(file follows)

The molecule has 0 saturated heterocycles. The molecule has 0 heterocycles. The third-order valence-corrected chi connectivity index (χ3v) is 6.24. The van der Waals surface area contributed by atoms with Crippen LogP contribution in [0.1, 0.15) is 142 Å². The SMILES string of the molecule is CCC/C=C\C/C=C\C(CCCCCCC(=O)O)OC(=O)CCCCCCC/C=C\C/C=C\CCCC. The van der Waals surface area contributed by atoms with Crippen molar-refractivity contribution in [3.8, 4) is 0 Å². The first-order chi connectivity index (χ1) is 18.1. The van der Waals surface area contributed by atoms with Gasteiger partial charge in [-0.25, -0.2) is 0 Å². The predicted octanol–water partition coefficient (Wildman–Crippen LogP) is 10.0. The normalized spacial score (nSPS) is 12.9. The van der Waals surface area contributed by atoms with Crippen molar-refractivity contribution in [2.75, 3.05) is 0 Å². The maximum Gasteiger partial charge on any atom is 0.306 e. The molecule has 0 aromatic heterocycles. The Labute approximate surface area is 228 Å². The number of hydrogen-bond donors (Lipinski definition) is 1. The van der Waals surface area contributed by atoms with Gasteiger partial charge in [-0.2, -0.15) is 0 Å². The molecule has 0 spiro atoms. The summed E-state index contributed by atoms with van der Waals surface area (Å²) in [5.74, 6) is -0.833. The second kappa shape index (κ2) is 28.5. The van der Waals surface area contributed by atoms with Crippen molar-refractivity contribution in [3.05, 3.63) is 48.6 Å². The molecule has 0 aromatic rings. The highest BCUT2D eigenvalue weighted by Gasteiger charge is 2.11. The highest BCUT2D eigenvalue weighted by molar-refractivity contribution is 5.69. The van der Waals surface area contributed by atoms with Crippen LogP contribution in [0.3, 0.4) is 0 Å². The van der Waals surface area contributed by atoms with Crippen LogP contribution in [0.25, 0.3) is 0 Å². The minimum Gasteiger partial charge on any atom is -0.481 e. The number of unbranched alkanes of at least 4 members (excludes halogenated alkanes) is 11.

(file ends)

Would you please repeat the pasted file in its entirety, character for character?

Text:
The molecule has 0 saturated heterocycles. The molecule has 0 heterocycles. The third-order valence-corrected chi connectivity index (χ3v) is 6.24. The van der Waals surface area contributed by atoms with Crippen LogP contribution in [0.1, 0.15) is 142 Å². The SMILES string of the molecule is CCC/C=C\C/C=C\C(CCCCCCC(=O)O)OC(=O)CCCCCCC/C=C\C/C=C\CCCC. The van der Waals surface area contributed by atoms with Crippen molar-refractivity contribution in [3.8, 4) is 0 Å². The first-order chi connectivity index (χ1) is 18.1. The van der Waals surface area contributed by atoms with Gasteiger partial charge in [-0.25, -0.2) is 0 Å². The predicted octanol–water partition coefficient (Wildman–Crippen LogP) is 10.0. The normalized spacial score (nSPS) is 12.9. The van der Waals surface area contributed by atoms with Crippen molar-refractivity contribution in [2.75, 3.05) is 0 Å². The maximum Gasteiger partial charge on any atom is 0.306 e. The molecule has 0 aromatic heterocycles. The Labute approximate surface area is 228 Å². The number of hydrogen-bond donors (Lipinski definition) is 1. The van der Waals surface area contributed by atoms with Gasteiger partial charge in [-0.2, -0.15) is 0 Å². The molecule has 0 spiro atoms. The summed E-state index contributed by atoms with van der Waals surface area (Å²) in [5.74, 6) is -0.833. The second kappa shape index (κ2) is 28.5. The van der Waals surface area contributed by atoms with Crippen molar-refractivity contribution in [3.05, 3.63) is 48.6 Å². The molecule has 0 aromatic rings. The highest BCUT2D eigenvalue weighted by Gasteiger charge is 2.11. The highest BCUT2D eigenvalue weighted by molar-refractivity contribution is 5.69. The van der Waals surface area contributed by atoms with Crippen LogP contribution in [0.3, 0.4) is 0 Å². The van der Waals surface area contributed by atoms with Crippen LogP contribution in [0.25, 0.3) is 0 Å². The minimum Gasteiger partial charge on any atom is -0.481 e. The number of unbranched alkanes of at least 4 members (excludes halogenated alkanes) is 11.